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English Section

Poland can afford to defend contentious mine: gov’t spokesman

14.01.2022 08:30
The Polish government spokesman has said that Warsaw is prepared to bear the cost of defending its disputed Turów lignite mine, after the European Commission urged Warsaw to pay its fines over the continued operation of the site, the state PAP news agency has reported. 
The Turów lignite mine in southwestern Poland.
The Turów lignite mine in southwestern Poland.Photo: PAP/Maciej Kulczyński

Piotr Müller told reporters on Thursday that Poland “disagrees in principle” with the verdict by the Court of Justice of the European Union (CJEU) to fine Poland over Turów because the ruling “oversteps the powers of the European Union.”

Last September, the CJEU said that Poland must pay a EUR 500,000 daily fine to the European Commission, the EU’s executive arm, for defying an earlier order to halt operations at Turów, which is located near the border with the Czech Republic. 

The court had sided with the Czech government in ruling that the mine was damaging the environment.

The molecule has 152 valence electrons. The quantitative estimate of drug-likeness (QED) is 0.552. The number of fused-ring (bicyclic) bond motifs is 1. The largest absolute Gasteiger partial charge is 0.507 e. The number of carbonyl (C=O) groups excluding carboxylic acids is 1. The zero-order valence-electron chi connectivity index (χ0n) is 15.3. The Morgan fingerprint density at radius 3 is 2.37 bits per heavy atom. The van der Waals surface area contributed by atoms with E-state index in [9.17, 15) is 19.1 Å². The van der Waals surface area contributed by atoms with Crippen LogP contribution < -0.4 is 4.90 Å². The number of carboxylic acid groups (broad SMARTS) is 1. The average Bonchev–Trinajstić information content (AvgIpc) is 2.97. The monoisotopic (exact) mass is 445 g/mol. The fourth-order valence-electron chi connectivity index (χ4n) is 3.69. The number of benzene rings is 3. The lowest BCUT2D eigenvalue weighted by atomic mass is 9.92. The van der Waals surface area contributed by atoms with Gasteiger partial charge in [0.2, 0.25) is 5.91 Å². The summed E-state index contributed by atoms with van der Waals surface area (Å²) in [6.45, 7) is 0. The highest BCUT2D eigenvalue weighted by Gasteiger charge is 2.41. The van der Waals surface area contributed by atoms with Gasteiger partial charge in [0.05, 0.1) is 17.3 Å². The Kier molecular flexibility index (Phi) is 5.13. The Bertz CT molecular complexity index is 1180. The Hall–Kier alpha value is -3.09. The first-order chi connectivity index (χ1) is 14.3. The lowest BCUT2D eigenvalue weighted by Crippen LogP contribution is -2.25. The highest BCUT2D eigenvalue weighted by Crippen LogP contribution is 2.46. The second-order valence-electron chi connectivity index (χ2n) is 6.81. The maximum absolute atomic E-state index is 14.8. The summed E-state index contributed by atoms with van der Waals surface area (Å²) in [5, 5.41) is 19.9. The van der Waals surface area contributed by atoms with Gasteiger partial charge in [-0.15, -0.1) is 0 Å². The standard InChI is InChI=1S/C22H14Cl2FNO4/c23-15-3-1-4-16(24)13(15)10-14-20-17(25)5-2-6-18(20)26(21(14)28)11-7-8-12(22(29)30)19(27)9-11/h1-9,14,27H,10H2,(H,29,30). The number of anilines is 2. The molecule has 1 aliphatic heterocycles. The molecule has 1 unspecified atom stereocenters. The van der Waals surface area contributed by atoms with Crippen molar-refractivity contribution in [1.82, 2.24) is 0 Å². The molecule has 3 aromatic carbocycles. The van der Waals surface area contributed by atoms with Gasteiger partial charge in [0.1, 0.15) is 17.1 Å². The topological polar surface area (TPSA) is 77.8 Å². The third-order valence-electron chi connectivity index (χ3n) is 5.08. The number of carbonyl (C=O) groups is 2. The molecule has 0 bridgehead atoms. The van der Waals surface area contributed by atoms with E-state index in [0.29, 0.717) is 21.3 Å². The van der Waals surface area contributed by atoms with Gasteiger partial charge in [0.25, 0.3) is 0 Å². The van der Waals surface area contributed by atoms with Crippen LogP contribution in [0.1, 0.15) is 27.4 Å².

On Thursday, a spokesman for the European Commission, Balazs Ujvari, told a news conference that Brussels had sent Poland two reminders about the fines, and had not received the money so far.

Ujvari added that, in line with the procedure, if the fines were not paid, the relevant amount would be deducted from the funds Poland is due from EU coffers, the PAP news agency reported.  

The Polish government’s spokesman commented that “if the European Commission eventually decides to subtract this money from the funds transferred to the Polish budget, which in our opinion would violate EU law, then of course it can do that.”

“However, what matters the most for us is the energy security of the Polish people,” he said.

He added that “the government can afford to bear the cost of protecting Polish families” against a scenario where “power would be cut off for several million people,” PAP reported.

The Czech offer

Meanwhile, the Czech Republic’s new Environment Minister Anna Hubáčková said on Thursday she was willing to speak to Poland next week to overcome the dispute over Turów, the Reuters news agency reported.

"I am prepared to go to Poland, to Warsaw, with an offer of an agreement, or signed contract, or for talks for closing a deal," Hubáčková told reporters, as quoted by Reuters. 

Part of the state-controlled PGE group, the Turów open-cast lignite mine and the adjacent power plant near the Czech border are a key power source in Poland.


Source: PAP, Reuters